1. Great post Harry. Jesus never said “Do not judge” period. He said “Do not judge, without understanding that you will be judged with the same standard.” So the admonition was not against judgment as much as it was against judgment made from hypocrisy, and bad intent.

    Matthew 7 is a warning to us all to be sufficiently self-critical before we criticize someone else. Even in the end of the passage He says not to cast your pearls before swine or give dogs what is sacred. To obey those commands requires judging others to be swine or dogs.

    The scriptures are full of calls for judgment, but just judgments from just judges, not hypocritical ones or those with their own interest or agendas. We are to judge prophecy, teaching/doctrine, idolatry, immorality, and men and their character. While Paul warns us about judgments in Romans 14:4 & 10, he calls us to it in 1 Corinthians 6:2 & 3 in the affairs of men.

    The issue is 1) the condition of our heart. We must deal with the log in our own eye to take the spec from someone’s eye. And, 2) our intent must not be retribution or condemnation, but to bring conviction through the Holy Spirit and then complete restoration. Restoring one to fellowship and right relationship with God, and man, is to be the outcome of just judgment.

    In our time and culture the church, at least many believers, have been duped by the call for “tolerance” But tolerance that is an excuse for not calling to repentance of moral wrong is just as unjust a judgment as judgment that is hypocritical or founded in wrong intent.

    For believers, forgiveness and restoration is to be our pattern. But it comes at a high cost; namely the death of Jesus. Grace must abound, but not that sin should abound all the more. We must not be led into tolerance that accepts and endorses all things.

    William J Bennett wrote in The Death of Outrage: “Tolerance rightly understood serves an important public good. In classic liberal understanding, it means according respect to the beliefs and practices of others, and learning to live peacefully and civilly with one another despite deep differences. Tolerance allows for ‘free trade in ideas’ which is the best way to ensure that right beliefs will emerge. It assumes that all reasoned opinions will get a fair hearing, even when what is said may not be popular. Tolerance can serve as an antidote to destructive passions inflamed by (among other things) misguided religious beliefs.”

    “ So tolerance is a great social good, which is precisely why it needs to be rescued from the reckless attempt to redefine it. For it is a social good only up to a point, and only when it’s meaning is not massively disfigured. But ‘tolerance’ can be a genuinely harmful force when it becomes a euphemism for moral exhaustion and a rigid or indifferent neutrality in response to every great moral issue–when in G.K. Chesterton’s phrase, it becomes a virtue of people who do not believe anything. For that paves the way to injustice.

    “In the view of many people today, it is imperious to be judgmental. But judgment is not bigotry; and tolerance may just be another term for indifference. If to make judgments of better and worse, good and bad, fit and unfit, sound and unsound, competent and incompetent is to be judgmental, then there is a need to be judgmental and no need to apologize for it. For a free people, the ordeal of judgment cannot be shirked. To try to shirk it is not to be sensitive and tolerant, it is to avoid responsibility.”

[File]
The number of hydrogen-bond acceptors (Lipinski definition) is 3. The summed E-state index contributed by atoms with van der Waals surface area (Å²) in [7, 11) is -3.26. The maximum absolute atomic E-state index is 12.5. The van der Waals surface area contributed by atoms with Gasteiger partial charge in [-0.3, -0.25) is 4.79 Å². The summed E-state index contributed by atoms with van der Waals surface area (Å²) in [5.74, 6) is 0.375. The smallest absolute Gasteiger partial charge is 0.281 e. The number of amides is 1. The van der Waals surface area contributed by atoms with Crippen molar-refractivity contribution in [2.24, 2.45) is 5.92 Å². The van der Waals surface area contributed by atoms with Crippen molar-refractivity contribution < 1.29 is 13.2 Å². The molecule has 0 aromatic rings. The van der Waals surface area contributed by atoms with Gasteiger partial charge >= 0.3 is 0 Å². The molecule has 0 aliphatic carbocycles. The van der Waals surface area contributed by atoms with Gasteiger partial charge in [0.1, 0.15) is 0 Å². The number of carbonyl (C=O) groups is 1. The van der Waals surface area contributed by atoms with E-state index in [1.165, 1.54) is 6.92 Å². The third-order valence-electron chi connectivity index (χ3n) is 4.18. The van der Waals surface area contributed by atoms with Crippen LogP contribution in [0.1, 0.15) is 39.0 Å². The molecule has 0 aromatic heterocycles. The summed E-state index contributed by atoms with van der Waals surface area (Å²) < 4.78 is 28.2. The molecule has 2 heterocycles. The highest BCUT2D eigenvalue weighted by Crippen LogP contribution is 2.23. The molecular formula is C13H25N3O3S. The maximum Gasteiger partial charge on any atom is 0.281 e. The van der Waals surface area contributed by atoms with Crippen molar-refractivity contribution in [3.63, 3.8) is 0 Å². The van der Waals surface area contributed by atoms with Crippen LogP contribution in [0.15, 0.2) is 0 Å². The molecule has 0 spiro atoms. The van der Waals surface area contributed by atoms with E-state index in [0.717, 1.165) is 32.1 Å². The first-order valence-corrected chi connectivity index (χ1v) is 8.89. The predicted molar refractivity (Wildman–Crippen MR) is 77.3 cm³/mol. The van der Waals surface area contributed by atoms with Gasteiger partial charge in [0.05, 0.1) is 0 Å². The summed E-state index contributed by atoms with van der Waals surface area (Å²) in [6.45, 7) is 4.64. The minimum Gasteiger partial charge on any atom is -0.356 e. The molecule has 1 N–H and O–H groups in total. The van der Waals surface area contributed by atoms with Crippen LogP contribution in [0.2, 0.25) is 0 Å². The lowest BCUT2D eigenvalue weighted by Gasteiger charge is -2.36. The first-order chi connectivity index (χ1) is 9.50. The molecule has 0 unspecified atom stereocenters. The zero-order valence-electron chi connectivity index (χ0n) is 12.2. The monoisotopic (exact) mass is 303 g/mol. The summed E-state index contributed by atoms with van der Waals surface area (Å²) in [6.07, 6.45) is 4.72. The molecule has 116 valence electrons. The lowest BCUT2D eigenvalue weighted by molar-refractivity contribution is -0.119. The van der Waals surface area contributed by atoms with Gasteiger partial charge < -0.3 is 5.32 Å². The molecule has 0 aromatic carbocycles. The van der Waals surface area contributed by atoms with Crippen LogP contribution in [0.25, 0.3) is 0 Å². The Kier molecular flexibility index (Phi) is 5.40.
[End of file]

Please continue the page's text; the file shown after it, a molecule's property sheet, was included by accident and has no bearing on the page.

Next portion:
“Moral judgments—thoughtful and careful, but explicit and unapologetic, must be made, not for the sake of satisfying a ‘Puritan passion’ or ‘rigid moralism’, but because we human beings live better, more noble, more complete and satisfying lives when we hold ourselves to some common moral understanding.”

    Mr. Bennett wrote this in the wake of President Bill Clinton’s moral failures, and for political purposes. However, the truth of it still stands in our culture and, remarkably, in the church as well

    Without holding up some standards, the church becomes salt that has lost its savor and a light placed under a peck basket. We then, may as well embrace hedonism, nihilism, and moral relativism. These are the foundations for the world’s call to Mammon/self-reliance, not Jesus call to exhibit His Kingdom through obedience and submission to Him gained by love and God’s heart for restoration and right relationship in love by grace. Grace is not just the forgiveness of sin, but the empowerment not to serve it. “ For sin shall not be master over you, for you are not under law, but under grace.” (Romans 6:14) That is what the proper exercise of just judgment calls those under it to: restoration and life. Read Romans 6:17-18, 20-23 to see the outcome of it. And, that is why, in the church, as believers, we cannot shirk the responsibility of making just judgments in Him.

    It is to be noted that in the example of Jesus handling the woman caught in adultery that the Law required her to be stoned. But, only by those without sin. In that requirement, Jesus is the only one who could have stoned her. But, not only that, under the law He should have stoned her. But the law and the prophets were proclaimed until John the Baptist, since then the gospel of the kingdom has been preached (Luke 16:16). And the King, in His new covenant grace, judged her a sinner, but spoke release and restoration to her saying “Neither do I condemn you, go and sin no more!”; His word empowering her to do just that at the revelation of His love for her.

    Gratefully redeemed,

    Randy Jordan


    • Wow Randy, well said. My offer for you to be a guest blogger for one of my posts here is still valid! Thanks for the encouragement.